I enjoy myself to no end inventing these stories. I spend hour after hour while I draw, observing my creatures and thinking about the mad things they’re up to.
—Pablo Picasso, 1968
Picasso: Mosqueteros is the first exhibition in the United States to focus on the late paintings since Picasso: The Last Years: 1963–1973 at the Solomon R. Guggenheim Museum in 1984. Organized around a large group of important, rarely seen works from the collection of Bernard Ruiz-Picasso, as well as works from the Museum of Modern Art, New York; the Museo Picasso Málaga, Spain; and other private collections, Picasso: Mosqueteros aims to expand the ongoing inquiry regarding the context, subjects, and sources of the artist’s late work. Building on new research into his late life through the presentation of selected paintings and prints dating from 1962 to 1972, the exhibition suggests how the portrayal of the aged Picasso, bound to the past in his life and painting, has obscured the highly innovative and contemporary nature of his late work.
The tertulia, an Iberian tradition of gregarious social gatherings with literary or artistic overtones, played a major part in Picasso’s everyday life, even after he moved to the relative seclusion of Notre-Dame-de-Vie, France, in the 1960s. The inner circle of Picasso’s last years differed from its precedents in that, in addition to the writers and artists whom Picasso had always favored, it included a contingent of imaginary personages—musketeers, matadors, cavaliers, prostitutes, circus performers—borrowed from the history of art or developed in conversation with his friends. These characters who fill the late paintings and prints were drawn from a vast array of sources, from the old masters to the media. As a body of work, Picasso’s late period is among the greatest demonstrations of his constant invention of the new, in terms of style, technique, and subject and, indeed, in relation to the history of his own creative output.
One figure who appears both in the imaginary world of the tertulia and, stripped of all pretense, in the pictorial present is Jacqueline Roque: muse, wife, and constant companion of Picasso during his late years. For all his prior attention to the nude, the scale and anatomical frankness of the late pictures, in which a Jacqueline-like odalisque is subjected to every manner of scrutiny, is unprecedented. The increasing sexual explicitness, whether a symptom of sublimated impotence or simply one of modern candor, is just one instance of Picasso’s awareness of the radical changes in contemporary art and culture in the late ’60s and early ’70s.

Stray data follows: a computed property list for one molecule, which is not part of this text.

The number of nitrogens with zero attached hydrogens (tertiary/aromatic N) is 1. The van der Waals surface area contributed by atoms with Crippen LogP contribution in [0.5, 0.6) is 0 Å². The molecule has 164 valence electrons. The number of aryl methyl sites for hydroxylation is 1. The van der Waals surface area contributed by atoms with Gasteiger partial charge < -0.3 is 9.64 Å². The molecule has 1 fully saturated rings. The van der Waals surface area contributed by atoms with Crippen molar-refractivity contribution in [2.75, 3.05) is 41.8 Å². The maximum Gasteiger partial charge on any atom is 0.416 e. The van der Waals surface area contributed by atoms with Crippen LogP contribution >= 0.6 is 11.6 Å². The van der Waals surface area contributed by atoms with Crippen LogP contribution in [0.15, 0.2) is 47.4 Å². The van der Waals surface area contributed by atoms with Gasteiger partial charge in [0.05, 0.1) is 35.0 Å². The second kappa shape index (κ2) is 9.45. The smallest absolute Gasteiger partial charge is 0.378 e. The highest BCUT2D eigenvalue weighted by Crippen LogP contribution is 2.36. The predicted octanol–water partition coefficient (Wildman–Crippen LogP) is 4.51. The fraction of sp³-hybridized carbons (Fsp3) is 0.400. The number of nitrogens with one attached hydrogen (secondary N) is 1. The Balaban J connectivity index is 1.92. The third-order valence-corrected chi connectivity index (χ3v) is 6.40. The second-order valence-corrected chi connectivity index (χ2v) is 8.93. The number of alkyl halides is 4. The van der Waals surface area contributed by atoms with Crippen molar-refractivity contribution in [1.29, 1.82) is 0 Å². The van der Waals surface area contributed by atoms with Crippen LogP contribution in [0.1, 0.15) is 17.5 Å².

Looking afresh at the late work in the context of Picasso’s life at Notre-Dame-de-Vie and the political climate of the time reveals the great artist to have been as aware of, and responsive to, the upheavals of the day as he was absorbed in the history of art and his own memories. Views about the last period in Picasso’s long career have clearly begun to shift. But the final stage of his life and the work he produced during it have yet to receive the attention that they warrant. Picasso: Mosqueteros aims to spur renewed interest in both.
The exhibition is curated by John Richardson, Picasso’s celebrated biographer, whose third volume of A Life of Picasso was published in 2007, and by Dakin Hart, former assistant director of the Nasher Sculpture Center, Dallas, now a PhD scholar working on Picasso at the Institute of Fine Arts in New York. An extensively illustrated book with essays by John Richardson; Dakin Hart; Memory Holloway, assistant professor of art history at the University of Massachusetts, Dartmouth; and artist Jeff Koons will be published to accompany the exhibition. Several important but previously untranslated texts from the 1970s will complete this vital resource on Picasso’s late work. The exhibition design is by New York–based architect Annabelle Selldorf.
From the Quarterly
Picasso in Italy: An Interview with Olivier Berggruen
Celebrating the one hundred-year anniversary of Picasso’s first trip to Italy, the Scuderie del Quirinale in Rome is hosting the exhibition Picasso: Tra cubismo e classicismo 1915–1925, a grand presentation of two hundred works by the artist.
Diana Widmaier Picasso, curator of the exhibition Desire, reflects on the history of eroticism in art.
The story behind the sculpture that Diana Widmaier Picasso highlighted in Picasso’s Picassos: A Selection from the Collection of Maya Ruiz-Picasso.
Picasso and Dalí
Known influencers, but did they influence each other?
November 1, 2012–February 23, 2013
Important Paintings and Sculpture
October 19–December 23, 2010
980 Madison Avenue, New York
Experiments in Linogravure
January 28–April 10, 2010
La Minotauromachie: All VIII States
June 21–August 4, 2006
Davies Street, London